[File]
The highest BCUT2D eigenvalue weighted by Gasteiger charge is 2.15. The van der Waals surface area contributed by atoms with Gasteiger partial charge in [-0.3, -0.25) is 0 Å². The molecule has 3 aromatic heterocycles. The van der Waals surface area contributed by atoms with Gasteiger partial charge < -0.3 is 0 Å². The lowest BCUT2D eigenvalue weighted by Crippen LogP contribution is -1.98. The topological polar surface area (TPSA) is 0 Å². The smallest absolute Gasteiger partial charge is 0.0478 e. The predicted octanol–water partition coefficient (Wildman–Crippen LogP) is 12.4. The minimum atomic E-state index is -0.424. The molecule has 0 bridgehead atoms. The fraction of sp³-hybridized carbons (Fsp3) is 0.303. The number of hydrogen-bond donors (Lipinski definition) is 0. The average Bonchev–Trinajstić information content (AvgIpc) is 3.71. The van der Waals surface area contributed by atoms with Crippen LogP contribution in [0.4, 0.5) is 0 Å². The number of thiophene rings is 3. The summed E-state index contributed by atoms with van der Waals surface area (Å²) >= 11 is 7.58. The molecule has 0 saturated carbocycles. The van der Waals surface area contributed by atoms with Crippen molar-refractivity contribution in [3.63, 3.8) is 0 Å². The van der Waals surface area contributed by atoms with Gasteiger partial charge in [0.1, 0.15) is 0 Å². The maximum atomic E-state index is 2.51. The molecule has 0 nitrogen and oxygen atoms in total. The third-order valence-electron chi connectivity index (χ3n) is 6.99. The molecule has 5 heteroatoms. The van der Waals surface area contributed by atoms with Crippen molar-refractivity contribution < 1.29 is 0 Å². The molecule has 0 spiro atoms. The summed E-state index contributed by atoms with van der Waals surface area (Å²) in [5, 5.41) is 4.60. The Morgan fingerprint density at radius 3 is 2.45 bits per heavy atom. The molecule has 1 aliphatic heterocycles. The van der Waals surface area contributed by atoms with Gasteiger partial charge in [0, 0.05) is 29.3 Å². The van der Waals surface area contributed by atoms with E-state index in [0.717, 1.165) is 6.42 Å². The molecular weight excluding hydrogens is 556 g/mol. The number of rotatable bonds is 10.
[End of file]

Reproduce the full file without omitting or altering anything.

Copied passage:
The highest BCUT2D eigenvalue weighted by Gasteiger charge is 2.15. The van der Waals surface area contributed by atoms with Gasteiger partial charge in [-0.3, -0.25) is 0 Å². The molecule has 3 aromatic heterocycles. The van der Waals surface area contributed by atoms with Gasteiger partial charge < -0.3 is 0 Å². The lowest BCUT2D eigenvalue weighted by Crippen LogP contribution is -1.98. The topological polar surface area (TPSA) is 0 Å². The smallest absolute Gasteiger partial charge is 0.0478 e. The predicted octanol–water partition coefficient (Wildman–Crippen LogP) is 12.4. The minimum atomic E-state index is -0.424. The molecule has 0 bridgehead atoms. The fraction of sp³-hybridized carbons (Fsp3) is 0.303. The number of hydrogen-bond donors (Lipinski definition) is 0. The average Bonchev–Trinajstić information content (AvgIpc) is 3.71. The van der Waals surface area contributed by atoms with Crippen LogP contribution in [0.4, 0.5) is 0 Å². The number of thiophene rings is 3. The summed E-state index contributed by atoms with van der Waals surface area (Å²) >= 11 is 7.58. The molecule has 0 saturated carbocycles. The van der Waals surface area contributed by atoms with Crippen molar-refractivity contribution in [3.63, 3.8) is 0 Å². The van der Waals surface area contributed by atoms with Gasteiger partial charge in [0.1, 0.15) is 0 Å². The maximum atomic E-state index is 2.51. The molecule has 0 nitrogen and oxygen atoms in total. The third-order valence-electron chi connectivity index (χ3n) is 6.99. The molecule has 5 heteroatoms. The van der Waals surface area contributed by atoms with Crippen molar-refractivity contribution < 1.29 is 0 Å². The molecule has 0 spiro atoms. The summed E-state index contributed by atoms with van der Waals surface area (Å²) in [5, 5.41) is 4.60. The Morgan fingerprint density at radius 3 is 2.45 bits per heavy atom. The molecule has 1 aliphatic heterocycles. The van der Waals surface area contributed by atoms with Gasteiger partial charge in [0, 0.05) is 29.3 Å². The van der Waals surface area contributed by atoms with E-state index in [0.717, 1.165) is 6.42 Å². The molecular weight excluding hydrogens is 556 g/mol. The number of rotatable bonds is 10.